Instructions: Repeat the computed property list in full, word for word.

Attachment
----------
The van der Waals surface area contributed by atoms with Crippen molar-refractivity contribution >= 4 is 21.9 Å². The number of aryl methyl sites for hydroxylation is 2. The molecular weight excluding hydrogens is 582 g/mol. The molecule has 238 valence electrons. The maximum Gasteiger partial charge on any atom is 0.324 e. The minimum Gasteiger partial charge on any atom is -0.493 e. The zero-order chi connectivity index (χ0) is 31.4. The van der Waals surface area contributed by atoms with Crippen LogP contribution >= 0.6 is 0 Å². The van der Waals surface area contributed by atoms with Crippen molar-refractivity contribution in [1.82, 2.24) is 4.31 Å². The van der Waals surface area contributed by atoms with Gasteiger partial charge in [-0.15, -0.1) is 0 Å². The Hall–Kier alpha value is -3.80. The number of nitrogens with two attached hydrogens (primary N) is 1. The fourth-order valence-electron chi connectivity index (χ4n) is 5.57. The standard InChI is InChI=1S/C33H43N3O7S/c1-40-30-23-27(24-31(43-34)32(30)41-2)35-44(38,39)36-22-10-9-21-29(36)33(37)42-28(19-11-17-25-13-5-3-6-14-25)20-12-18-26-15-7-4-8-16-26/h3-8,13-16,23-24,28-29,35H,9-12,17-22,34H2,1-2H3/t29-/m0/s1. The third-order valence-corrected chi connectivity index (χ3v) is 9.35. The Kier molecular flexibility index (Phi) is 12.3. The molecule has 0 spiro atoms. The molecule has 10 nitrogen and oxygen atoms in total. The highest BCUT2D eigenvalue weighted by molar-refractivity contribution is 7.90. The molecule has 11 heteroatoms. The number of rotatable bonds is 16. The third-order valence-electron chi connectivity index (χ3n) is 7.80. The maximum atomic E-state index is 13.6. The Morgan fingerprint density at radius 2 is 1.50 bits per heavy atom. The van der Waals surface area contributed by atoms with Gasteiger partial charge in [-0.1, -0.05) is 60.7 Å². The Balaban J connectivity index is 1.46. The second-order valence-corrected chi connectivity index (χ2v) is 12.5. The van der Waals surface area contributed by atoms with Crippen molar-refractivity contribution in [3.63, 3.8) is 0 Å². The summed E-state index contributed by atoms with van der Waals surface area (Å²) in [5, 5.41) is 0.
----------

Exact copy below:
The van der Waals surface area contributed by atoms with Crippen molar-refractivity contribution >= 4 is 21.9 Å². The number of aryl methyl sites for hydroxylation is 2. The molecular weight excluding hydrogens is 582 g/mol. The molecule has 238 valence electrons. The maximum Gasteiger partial charge on any atom is 0.324 e. The minimum Gasteiger partial charge on any atom is -0.493 e. The zero-order chi connectivity index (χ0) is 31.4. The van der Waals surface area contributed by atoms with Crippen LogP contribution >= 0.6 is 0 Å². The van der Waals surface area contributed by atoms with Crippen molar-refractivity contribution in [1.82, 2.24) is 4.31 Å². The van der Waals surface area contributed by atoms with Gasteiger partial charge in [-0.15, -0.1) is 0 Å². The Hall–Kier alpha value is -3.80. The number of nitrogens with two attached hydrogens (primary N) is 1. The fourth-order valence-electron chi connectivity index (χ4n) is 5.57. The standard InChI is InChI=1S/C33H43N3O7S/c1-40-30-23-27(24-31(43-34)32(30)41-2)35-44(38,39)36-22-10-9-21-29(36)33(37)42-28(19-11-17-25-13-5-3-6-14-25)20-12-18-26-15-7-4-8-16-26/h3-8,13-16,23-24,28-29,35H,9-12,17-22,34H2,1-2H3/t29-/m0/s1. The third-order valence-corrected chi connectivity index (χ3v) is 9.35. The Kier molecular flexibility index (Phi) is 12.3. The molecule has 0 spiro atoms. The molecule has 10 nitrogen and oxygen atoms in total. The highest BCUT2D eigenvalue weighted by molar-refractivity contribution is 7.90. The molecule has 11 heteroatoms. The number of rotatable bonds is 16. The third-order valence-electron chi connectivity index (χ3n) is 7.80. The maximum atomic E-state index is 13.6. The Morgan fingerprint density at radius 2 is 1.50 bits per heavy atom. The van der Waals surface area contributed by atoms with Gasteiger partial charge in [-0.1, -0.05) is 60.7 Å². The Balaban J connectivity index is 1.46. The second-order valence-corrected chi connectivity index (χ2v) is 12.5. The van der Waals surface area contributed by atoms with Crippen molar-refractivity contribution in [3.63, 3.8) is 0 Å². The summed E-state index contributed by atoms with van der Waals surface area (Å²) in [5, 5.41) is 0.